• One of the more interesting things about Ju-On is its elliptical structure. There are so few horror movies that play with film sequence. Sure, most have a flashback here or there, but rarely does a narrative jump backward and forward in time, with only a few visual cues to give audiences a sense of where the are. It’s unfortunate more don’t use this method, as it keeps audiences uneasy and uncertain of where they are. There’s a quotation I can’t entirely remember made by a film critic about Wes Craven and his movie Last House in the Left– something about being in the director’s hands and not trusting where he’ll guide him. That’s a bit how I felt here.
  • Maybe Ju-On is just a good haunted house story. But maybe it’s something else. What struck me is the conversation between Izumi’s mother and her school friends, when the mother remarks that Izumi is acting just like her father before he died. (We can assume he died of ghost-related complications.) This, and the entirety of the plot, led me to believe Ju-On is about transgenerational trauma. Not only does it serve as a metaphor of how abuse can continue from generation to generation – just look at the effect Takeo’s murder of his wife had on little Toshio – but so can trauma. Everyone who comes in contact with the house lives the rest of their life haunted until they die. It travels from parent to child, from friend to friend. This phenomenon has been seen in the children of Holocaust survivors, the children of former slaves, the children of residential school survivors: people traumatized through some family or cultural connection though they were never first-hand victims. Could Ju-Onbe the first great ghost story about transgenerational trauma?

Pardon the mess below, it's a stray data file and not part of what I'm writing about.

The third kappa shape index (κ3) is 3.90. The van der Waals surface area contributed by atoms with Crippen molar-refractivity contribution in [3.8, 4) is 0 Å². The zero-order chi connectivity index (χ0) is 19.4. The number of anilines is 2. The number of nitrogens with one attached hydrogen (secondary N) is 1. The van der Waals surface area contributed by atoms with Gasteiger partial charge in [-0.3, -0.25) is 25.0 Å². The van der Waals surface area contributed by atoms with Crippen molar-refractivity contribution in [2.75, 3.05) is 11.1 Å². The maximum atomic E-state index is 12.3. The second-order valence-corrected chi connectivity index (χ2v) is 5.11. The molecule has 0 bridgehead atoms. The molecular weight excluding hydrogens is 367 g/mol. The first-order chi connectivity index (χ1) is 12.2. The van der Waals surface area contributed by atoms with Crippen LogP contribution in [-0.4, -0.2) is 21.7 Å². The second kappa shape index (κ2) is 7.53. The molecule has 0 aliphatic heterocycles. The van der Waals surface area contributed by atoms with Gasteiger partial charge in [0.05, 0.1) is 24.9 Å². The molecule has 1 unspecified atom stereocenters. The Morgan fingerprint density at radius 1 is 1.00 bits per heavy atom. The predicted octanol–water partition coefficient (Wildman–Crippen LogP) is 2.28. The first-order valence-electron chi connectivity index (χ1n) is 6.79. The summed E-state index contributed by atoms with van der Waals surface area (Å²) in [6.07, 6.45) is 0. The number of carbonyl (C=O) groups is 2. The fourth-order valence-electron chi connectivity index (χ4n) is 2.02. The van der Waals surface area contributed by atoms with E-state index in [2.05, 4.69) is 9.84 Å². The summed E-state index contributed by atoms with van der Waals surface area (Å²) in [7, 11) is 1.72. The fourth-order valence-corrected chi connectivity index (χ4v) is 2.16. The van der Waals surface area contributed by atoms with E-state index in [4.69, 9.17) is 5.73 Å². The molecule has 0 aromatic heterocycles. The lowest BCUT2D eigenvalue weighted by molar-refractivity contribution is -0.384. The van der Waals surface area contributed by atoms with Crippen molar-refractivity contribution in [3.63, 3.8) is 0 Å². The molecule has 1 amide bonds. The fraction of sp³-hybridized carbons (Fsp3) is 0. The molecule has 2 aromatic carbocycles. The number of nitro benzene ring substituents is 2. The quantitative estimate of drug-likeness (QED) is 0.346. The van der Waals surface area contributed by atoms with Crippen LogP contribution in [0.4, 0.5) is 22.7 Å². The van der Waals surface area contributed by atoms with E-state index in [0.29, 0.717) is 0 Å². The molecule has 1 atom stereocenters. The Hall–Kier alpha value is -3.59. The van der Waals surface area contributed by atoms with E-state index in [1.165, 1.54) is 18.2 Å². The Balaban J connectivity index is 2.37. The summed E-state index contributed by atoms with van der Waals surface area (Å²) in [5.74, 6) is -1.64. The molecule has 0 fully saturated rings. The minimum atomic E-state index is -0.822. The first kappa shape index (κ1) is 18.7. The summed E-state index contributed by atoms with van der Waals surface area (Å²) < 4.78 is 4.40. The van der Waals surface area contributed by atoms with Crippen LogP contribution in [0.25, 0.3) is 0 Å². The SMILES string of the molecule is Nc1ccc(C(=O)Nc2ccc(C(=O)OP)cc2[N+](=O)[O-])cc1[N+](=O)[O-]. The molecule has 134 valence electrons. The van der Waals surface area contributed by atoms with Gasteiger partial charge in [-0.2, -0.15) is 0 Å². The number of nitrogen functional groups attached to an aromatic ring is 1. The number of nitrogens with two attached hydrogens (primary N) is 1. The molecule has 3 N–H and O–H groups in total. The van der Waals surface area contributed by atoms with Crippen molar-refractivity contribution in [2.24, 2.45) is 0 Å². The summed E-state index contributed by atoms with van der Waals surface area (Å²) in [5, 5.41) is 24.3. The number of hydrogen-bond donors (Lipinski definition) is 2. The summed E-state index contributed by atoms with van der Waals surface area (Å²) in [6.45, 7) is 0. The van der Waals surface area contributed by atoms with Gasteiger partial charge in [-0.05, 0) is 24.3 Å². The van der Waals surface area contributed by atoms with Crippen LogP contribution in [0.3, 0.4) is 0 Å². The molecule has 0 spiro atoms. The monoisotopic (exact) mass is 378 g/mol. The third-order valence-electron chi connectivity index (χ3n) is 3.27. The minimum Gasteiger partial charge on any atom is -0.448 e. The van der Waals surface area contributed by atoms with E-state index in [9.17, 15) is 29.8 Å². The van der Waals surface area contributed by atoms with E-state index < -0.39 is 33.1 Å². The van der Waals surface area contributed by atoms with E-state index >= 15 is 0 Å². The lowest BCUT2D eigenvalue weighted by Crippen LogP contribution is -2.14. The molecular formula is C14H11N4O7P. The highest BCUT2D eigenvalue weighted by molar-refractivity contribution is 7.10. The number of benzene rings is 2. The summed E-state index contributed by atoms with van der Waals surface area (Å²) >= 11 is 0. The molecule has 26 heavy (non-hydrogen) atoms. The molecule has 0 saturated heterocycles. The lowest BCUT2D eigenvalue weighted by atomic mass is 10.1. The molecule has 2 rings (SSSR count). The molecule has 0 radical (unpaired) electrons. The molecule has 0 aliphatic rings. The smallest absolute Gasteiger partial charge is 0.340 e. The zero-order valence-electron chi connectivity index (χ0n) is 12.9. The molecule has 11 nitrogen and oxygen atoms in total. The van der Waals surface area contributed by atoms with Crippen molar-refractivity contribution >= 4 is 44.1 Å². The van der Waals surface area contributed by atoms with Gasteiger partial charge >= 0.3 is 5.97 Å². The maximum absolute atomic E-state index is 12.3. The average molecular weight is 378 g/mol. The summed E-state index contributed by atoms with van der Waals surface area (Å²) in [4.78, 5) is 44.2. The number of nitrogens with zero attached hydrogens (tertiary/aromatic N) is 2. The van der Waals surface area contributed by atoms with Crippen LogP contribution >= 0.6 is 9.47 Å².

• The film also serves as an indictment of the practice of unpaid interns. Rika is a volunteer – not even been paid for her work at the social welfare centre – but is expected to pay a visit to the creepiest haunted house in town. I assume the reason she agrees is because it will reflect well on her, make her seem like a team player, so she may one day get paying social work. Like a magazine intern copyediting in the wee hours of a Friday, Rika pays the price for her not-quite-employers’ unwillingness to pay for her labour. The message is pretty clear: internships = death.

Truly terrifying or truly terrible?: I was already terrified by the DVD menu, so Ju-On was off to an excellent start. The appearances of both Toshio and the more terrifying Kayako have diminishing returns, but Kayako’s guttural sounds are chill-inducing. And I don’t think I can un-see that security camera footage. That thirty seconds of film was scarier than all of Paranormal Activity combined.

Hitomi, looking sharp.

Hitomi, looking sharp.

Best outfit: Hitomi Tokunaga has the best style in Ju-On by a country mile. The outfit she wears on the day of her death – a red jacket, interestingly collared blouse, and white skirt with a diagonal red plaid – is so good, it’s almost worth being found dead in it.

Best line: “Izumi, were you paranormal?” – Chiharu to her haunted friend

Best kill: Most of the victims in Ju-On seem to die of fright or of having their souls dragged to hell or something vague like that. Which makes for very poetic, but not totally rad kills. Still, Kayako emerging from behind Izumi’s head to pull her head back to her doom was really spooky. And you can’t beat the terror of finding a ghost nuzzled against your abdomen in bed, can you?

Unexpected cameo: I honestly don’t watch enough Japanese film to recognize any actors from any of their non-Ju-On / Grudge films, but I did note that Kanji Tsuda, who plays Katsuya Tokunaga, also plays Ryuhei’s fellow downsized coworker Kurosu in the very good Tokyo Sonata.

Unexpected lesson(s) learned: yellowing newspaper over the windows can block most ghosts. As long as the seal is tight.

Most suitable band name derived from the movie: Tokunaga House.

Next up: Borgman (2013).